Africa Media Review for April 19, 2019

Huge Crowds Gather in Sudan to Demand Civilian Rule
Huge crowds formed outside Sudan’s defence ministry on Thursday, joining a sit-in protest to demand that the country’s transitional military council hand power to civilians. Hundreds of thousands packed the streets by early evening – the largest crowds to gather in the centre of the capital since last week, when former President Omar al-Bashir was ousted and the military council took over. Protesters chanted “Freedom and revolution are the choice of the people” and “Civilian rule, civilian rule”, and waved national flags. Giant screens showed a film documenting apparent abuses by the security services. “We will remain in the street until power is handed to civilian authority,” said 24-year-old protester Samia Abdallah. “We will bring down military rule.” France24

US Praises Sudan, Sends Envoy to Khartoum
The United States on Thursday praised orders by Sudan’s new military leader to free political prisoners and end a night curfew as it dispatched an envoy to Khartoum to encourage a transition to democracy. Makila James, the deputy assistant secretary of state who is in charge of eastern Africa, will head to Khartoum this weekend, an official said. State Department spokeswoman Morgan Ortagus said that the United States will “calibrate our policies based on our assessment of events” but added that talks on delisting Sudan as a state sponsor of terrorism remained suspended. … “The will of the Sudanese people is clear: it is time to move toward a transitional government that is inclusive and respectful of human rights and the rule of law,” she said. AFP

WHO Says over 200 Killed in Fighting over Libyan Capital
The fighting between Libya’s rival factions for control of the country’s capital this month killed 205 people so far, the World Health Organisation said, announcing it would deploy medical specialists, including surgeons, to treat the wounded. The clashes, which erupted earlier in April, have threatened to ignite a civil war on the scale of the 2011 uprising that toppled and killed longtime dictator Moammar Gadhafi. The fighting has also forced the UN to indefinitely postpone reconciliation talks planned for mid-April that meant to try and find a way to pull Libya out of the chaos that followed Gadhafi’s ouster. WHO said on Wednesday it would send medical staff to treat the wounded, whose number has reached 913. It wasn’t clear how many among the dead are civilians. AP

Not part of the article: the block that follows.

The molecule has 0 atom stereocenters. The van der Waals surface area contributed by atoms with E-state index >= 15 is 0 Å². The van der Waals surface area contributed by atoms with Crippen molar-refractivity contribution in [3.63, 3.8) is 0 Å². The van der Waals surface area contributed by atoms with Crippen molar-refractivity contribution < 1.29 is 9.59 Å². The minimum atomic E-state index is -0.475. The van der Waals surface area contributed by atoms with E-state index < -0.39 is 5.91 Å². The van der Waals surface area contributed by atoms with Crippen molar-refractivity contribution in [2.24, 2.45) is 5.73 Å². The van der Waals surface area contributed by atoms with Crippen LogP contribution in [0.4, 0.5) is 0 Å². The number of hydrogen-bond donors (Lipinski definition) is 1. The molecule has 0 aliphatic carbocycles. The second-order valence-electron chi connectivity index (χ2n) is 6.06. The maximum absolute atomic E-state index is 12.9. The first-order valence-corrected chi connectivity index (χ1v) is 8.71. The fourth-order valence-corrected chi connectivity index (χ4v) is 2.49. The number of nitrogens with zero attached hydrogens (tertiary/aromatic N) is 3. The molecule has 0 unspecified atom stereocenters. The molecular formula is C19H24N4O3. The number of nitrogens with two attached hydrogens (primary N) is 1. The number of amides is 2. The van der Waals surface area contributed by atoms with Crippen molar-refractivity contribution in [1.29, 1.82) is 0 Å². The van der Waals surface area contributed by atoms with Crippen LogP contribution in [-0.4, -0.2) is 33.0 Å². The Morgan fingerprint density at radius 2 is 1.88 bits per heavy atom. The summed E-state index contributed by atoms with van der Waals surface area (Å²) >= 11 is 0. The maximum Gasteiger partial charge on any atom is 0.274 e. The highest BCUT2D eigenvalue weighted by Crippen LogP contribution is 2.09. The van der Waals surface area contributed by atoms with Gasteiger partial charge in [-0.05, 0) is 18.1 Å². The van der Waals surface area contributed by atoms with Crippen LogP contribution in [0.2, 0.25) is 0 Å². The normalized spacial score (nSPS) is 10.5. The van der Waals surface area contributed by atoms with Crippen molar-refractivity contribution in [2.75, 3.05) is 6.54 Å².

Armed Group Attacks Air Base in Southern Libya Held by Haftar – Officials
An armed group on Thursday a major air base in southern Libya held by eastern military commander Khalifa Haftar on Thursday after he moved most of his forces north to try to seize the capital Tripoli, officials said. The eastern Libyan National Army (LNA) forces managed to repel the assault on the Tamanhint air base near Sabha, the main city in Libya’s south, two eastern military officials said. An LNA soldier was killed at the base’s main gate, one official said, describing the attackers as “militia”. It was unclear whether they were linked to the internationally recognised government in Tripoli, in northwestern Libya, that is fighting Haftar-led forces allied to a parallel government based in the eastern city of Benghazi. Reuters

Libya Crisis: PM Fayez al-Serraj Condemns ‘Silence’ of Allies
he UN-backed PM of Libya has condemned the “silence” of his international allies as opposing forces advance on the capital Tripoli. Fayez al-Serraj is facing down an insurgency led by eastern commander Gen Khalifa Haftar. More than 205 people have been killed since fighting began on 4 April, the World Health Organization (WHO) says. As violence continues, Mr Serraj told the BBC his people were starting to feel abandoned by the world. He said failure to support his internationally recognised government could “lead to other consequences”, citing the risk of the Islamic State group capitalising on the instability. … On Thursday, his administration accused France of supporting Gen Haftar, saying it would sever any “bilateral security agreements” with Paris as a result. But France has denied allegations of “relentless backing” for the general, whose Libyan National Army (LNA) say they are aiming to restore security in the country. BBC

Uganda’s Top Court Upholds Ruling to Remove Presidential Age Caps
Uganda’s top court Thursday upheld a decision to scrap presidential age limits, paving the way for the country’s 74-year-old leader, Yoweri Museveni, to seek a sixth term in office. The Supreme Court dismissed a challenge by Museveni’s opponents, who had appealed against a ruling by the constitutional court that removed an age cap of 75 for presidential contenders. “This appeal therefore fails,” Chief Justice Bart Katureebe declared in handing down the court’s majority 4-3 verdict. The East African

Mali Government Resigns After Massacre
Mali’s prime minister and his whole government resigned Thursday, four weeks after a massacre of some 160 Fulani herders by an ethnic vigilante group shocked the nation. “The president accepts the resignation of the prime minister and that of the members of government,” a statement from President Ibrahim Boubacar Keita’s office said. It gave no reason for the departure of Prime Minister Soumeylou Boubeye Maiga, but legislators had discussed Wednesday a possible motion of no confidence in the government because of the massacre and failure to disarm militias or beat back Islamist militants. VOA